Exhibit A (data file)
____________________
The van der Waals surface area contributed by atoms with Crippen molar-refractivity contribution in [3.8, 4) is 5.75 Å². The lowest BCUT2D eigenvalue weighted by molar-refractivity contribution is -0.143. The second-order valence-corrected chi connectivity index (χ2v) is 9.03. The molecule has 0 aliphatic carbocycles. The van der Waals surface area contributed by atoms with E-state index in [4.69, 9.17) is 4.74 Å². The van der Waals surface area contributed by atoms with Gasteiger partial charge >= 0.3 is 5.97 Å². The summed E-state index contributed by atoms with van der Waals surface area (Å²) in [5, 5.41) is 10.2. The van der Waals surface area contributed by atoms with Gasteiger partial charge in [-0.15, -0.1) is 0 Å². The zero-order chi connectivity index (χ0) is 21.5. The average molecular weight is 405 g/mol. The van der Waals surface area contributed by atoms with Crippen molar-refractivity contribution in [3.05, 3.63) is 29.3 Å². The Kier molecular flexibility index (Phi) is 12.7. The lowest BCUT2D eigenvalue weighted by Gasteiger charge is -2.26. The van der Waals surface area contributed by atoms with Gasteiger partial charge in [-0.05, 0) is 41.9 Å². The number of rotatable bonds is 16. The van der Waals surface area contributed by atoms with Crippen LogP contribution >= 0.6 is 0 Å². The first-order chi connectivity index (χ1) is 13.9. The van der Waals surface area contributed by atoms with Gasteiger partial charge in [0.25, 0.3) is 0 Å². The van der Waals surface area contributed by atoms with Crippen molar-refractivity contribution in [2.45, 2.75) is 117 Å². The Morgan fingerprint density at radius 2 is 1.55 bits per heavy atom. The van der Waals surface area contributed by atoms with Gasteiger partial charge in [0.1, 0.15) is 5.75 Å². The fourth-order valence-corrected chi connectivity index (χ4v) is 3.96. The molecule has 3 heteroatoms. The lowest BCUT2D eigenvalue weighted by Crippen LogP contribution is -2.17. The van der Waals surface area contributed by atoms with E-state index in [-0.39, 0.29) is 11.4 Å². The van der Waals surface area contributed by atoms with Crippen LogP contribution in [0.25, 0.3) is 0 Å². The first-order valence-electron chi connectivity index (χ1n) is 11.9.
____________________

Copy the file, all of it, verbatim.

The van der Waals surface area contributed by atoms with Crippen molar-refractivity contribution in [3.8, 4) is 5.75 Å². The lowest BCUT2D eigenvalue weighted by molar-refractivity contribution is -0.143. The second-order valence-corrected chi connectivity index (χ2v) is 9.03. The molecule has 0 aliphatic carbocycles. The van der Waals surface area contributed by atoms with E-state index in [4.69, 9.17) is 4.74 Å². The van der Waals surface area contributed by atoms with Gasteiger partial charge >= 0.3 is 5.97 Å². The summed E-state index contributed by atoms with van der Waals surface area (Å²) in [5, 5.41) is 10.2. The van der Waals surface area contributed by atoms with Gasteiger partial charge in [-0.15, -0.1) is 0 Å². The zero-order chi connectivity index (χ0) is 21.5. The average molecular weight is 405 g/mol. The van der Waals surface area contributed by atoms with Crippen molar-refractivity contribution in [3.05, 3.63) is 29.3 Å². The Kier molecular flexibility index (Phi) is 12.7. The lowest BCUT2D eigenvalue weighted by Gasteiger charge is -2.26. The van der Waals surface area contributed by atoms with Gasteiger partial charge in [-0.05, 0) is 41.9 Å². The number of rotatable bonds is 16. The van der Waals surface area contributed by atoms with Crippen LogP contribution >= 0.6 is 0 Å². The first-order chi connectivity index (χ1) is 13.9. The van der Waals surface area contributed by atoms with Gasteiger partial charge in [0.25, 0.3) is 0 Å². The van der Waals surface area contributed by atoms with Crippen molar-refractivity contribution in [2.45, 2.75) is 117 Å². The Morgan fingerprint density at radius 2 is 1.55 bits per heavy atom. The van der Waals surface area contributed by atoms with Gasteiger partial charge in [0.1, 0.15) is 5.75 Å². The fourth-order valence-corrected chi connectivity index (χ4v) is 3.96. The molecule has 3 heteroatoms. The lowest BCUT2D eigenvalue weighted by Crippen LogP contribution is -2.17. The van der Waals surface area contributed by atoms with E-state index in [-0.39, 0.29) is 11.4 Å². The van der Waals surface area contributed by atoms with Crippen LogP contribution in [0.25, 0.3) is 0 Å². The first-order valence-electron chi connectivity index (χ1n) is 11.9.